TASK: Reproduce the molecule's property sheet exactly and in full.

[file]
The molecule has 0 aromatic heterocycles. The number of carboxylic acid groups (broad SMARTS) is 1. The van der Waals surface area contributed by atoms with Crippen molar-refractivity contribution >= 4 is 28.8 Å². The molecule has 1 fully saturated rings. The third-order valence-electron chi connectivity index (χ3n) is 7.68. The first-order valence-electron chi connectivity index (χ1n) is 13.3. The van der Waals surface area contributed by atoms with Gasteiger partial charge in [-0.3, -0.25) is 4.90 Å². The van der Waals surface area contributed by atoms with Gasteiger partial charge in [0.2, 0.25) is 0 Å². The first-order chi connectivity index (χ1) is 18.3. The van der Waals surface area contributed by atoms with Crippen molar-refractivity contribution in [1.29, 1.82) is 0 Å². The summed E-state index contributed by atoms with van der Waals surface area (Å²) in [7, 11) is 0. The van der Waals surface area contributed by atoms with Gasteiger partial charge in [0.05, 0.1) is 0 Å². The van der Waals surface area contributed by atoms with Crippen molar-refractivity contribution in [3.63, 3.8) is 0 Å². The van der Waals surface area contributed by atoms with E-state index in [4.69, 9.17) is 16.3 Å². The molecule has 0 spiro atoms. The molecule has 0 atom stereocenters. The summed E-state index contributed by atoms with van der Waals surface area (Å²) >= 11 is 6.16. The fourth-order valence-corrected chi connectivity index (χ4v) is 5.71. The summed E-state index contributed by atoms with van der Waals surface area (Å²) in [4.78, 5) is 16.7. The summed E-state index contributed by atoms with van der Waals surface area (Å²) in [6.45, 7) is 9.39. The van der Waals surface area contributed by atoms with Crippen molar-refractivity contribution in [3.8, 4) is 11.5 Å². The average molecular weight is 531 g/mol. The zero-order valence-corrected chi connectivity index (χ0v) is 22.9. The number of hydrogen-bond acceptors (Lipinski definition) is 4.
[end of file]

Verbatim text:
The molecule has 0 aromatic heterocycles. The number of carboxylic acid groups (broad SMARTS) is 1. The van der Waals surface area contributed by atoms with Crippen molar-refractivity contribution >= 4 is 28.8 Å². The molecule has 1 fully saturated rings. The third-order valence-electron chi connectivity index (χ3n) is 7.68. The first-order valence-electron chi connectivity index (χ1n) is 13.3. The van der Waals surface area contributed by atoms with Gasteiger partial charge in [-0.3, -0.25) is 4.90 Å². The van der Waals surface area contributed by atoms with Gasteiger partial charge in [0.2, 0.25) is 0 Å². The first-order chi connectivity index (χ1) is 18.3. The van der Waals surface area contributed by atoms with Crippen molar-refractivity contribution in [1.29, 1.82) is 0 Å². The summed E-state index contributed by atoms with van der Waals surface area (Å²) in [7, 11) is 0. The van der Waals surface area contributed by atoms with Gasteiger partial charge in [0.05, 0.1) is 0 Å². The van der Waals surface area contributed by atoms with Crippen molar-refractivity contribution in [3.63, 3.8) is 0 Å². The van der Waals surface area contributed by atoms with E-state index in [4.69, 9.17) is 16.3 Å². The molecule has 0 spiro atoms. The molecule has 0 atom stereocenters. The summed E-state index contributed by atoms with van der Waals surface area (Å²) >= 11 is 6.16. The fourth-order valence-corrected chi connectivity index (χ4v) is 5.71. The summed E-state index contributed by atoms with van der Waals surface area (Å²) in [4.78, 5) is 16.7. The summed E-state index contributed by atoms with van der Waals surface area (Å²) in [6.45, 7) is 9.39. The van der Waals surface area contributed by atoms with Crippen molar-refractivity contribution in [3.8, 4) is 11.5 Å². The average molecular weight is 531 g/mol. The zero-order valence-corrected chi connectivity index (χ0v) is 22.9. The number of hydrogen-bond acceptors (Lipinski definition) is 4.